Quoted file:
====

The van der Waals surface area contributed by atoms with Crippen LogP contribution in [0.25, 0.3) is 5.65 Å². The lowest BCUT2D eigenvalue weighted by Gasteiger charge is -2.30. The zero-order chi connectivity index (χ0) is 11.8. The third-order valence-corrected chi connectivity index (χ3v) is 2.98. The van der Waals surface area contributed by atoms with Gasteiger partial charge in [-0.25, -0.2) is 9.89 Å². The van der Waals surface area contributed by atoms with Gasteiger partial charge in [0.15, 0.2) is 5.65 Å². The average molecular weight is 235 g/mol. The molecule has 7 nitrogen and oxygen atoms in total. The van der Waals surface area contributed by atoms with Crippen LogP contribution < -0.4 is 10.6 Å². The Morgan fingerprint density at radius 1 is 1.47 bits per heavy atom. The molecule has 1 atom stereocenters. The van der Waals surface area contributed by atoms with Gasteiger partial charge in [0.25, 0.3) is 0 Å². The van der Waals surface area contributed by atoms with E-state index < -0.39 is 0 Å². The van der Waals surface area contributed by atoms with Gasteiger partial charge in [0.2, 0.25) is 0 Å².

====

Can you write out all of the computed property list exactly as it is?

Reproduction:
The van der Waals surface area contributed by atoms with Crippen LogP contribution in [0.25, 0.3) is 5.65 Å². The lowest BCUT2D eigenvalue weighted by Gasteiger charge is -2.30. The zero-order chi connectivity index (χ0) is 11.8. The third-order valence-corrected chi connectivity index (χ3v) is 2.98. The van der Waals surface area contributed by atoms with Gasteiger partial charge in [-0.25, -0.2) is 9.89 Å². The van der Waals surface area contributed by atoms with Gasteiger partial charge in [0.15, 0.2) is 5.65 Å². The average molecular weight is 235 g/mol. The molecule has 7 nitrogen and oxygen atoms in total. The van der Waals surface area contributed by atoms with Crippen LogP contribution < -0.4 is 10.6 Å². The Morgan fingerprint density at radius 1 is 1.47 bits per heavy atom. The molecule has 1 atom stereocenters. The van der Waals surface area contributed by atoms with Gasteiger partial charge in [0.25, 0.3) is 0 Å². The van der Waals surface area contributed by atoms with E-state index < -0.39 is 0 Å². The van der Waals surface area contributed by atoms with Gasteiger partial charge in [0.2, 0.25) is 0 Å².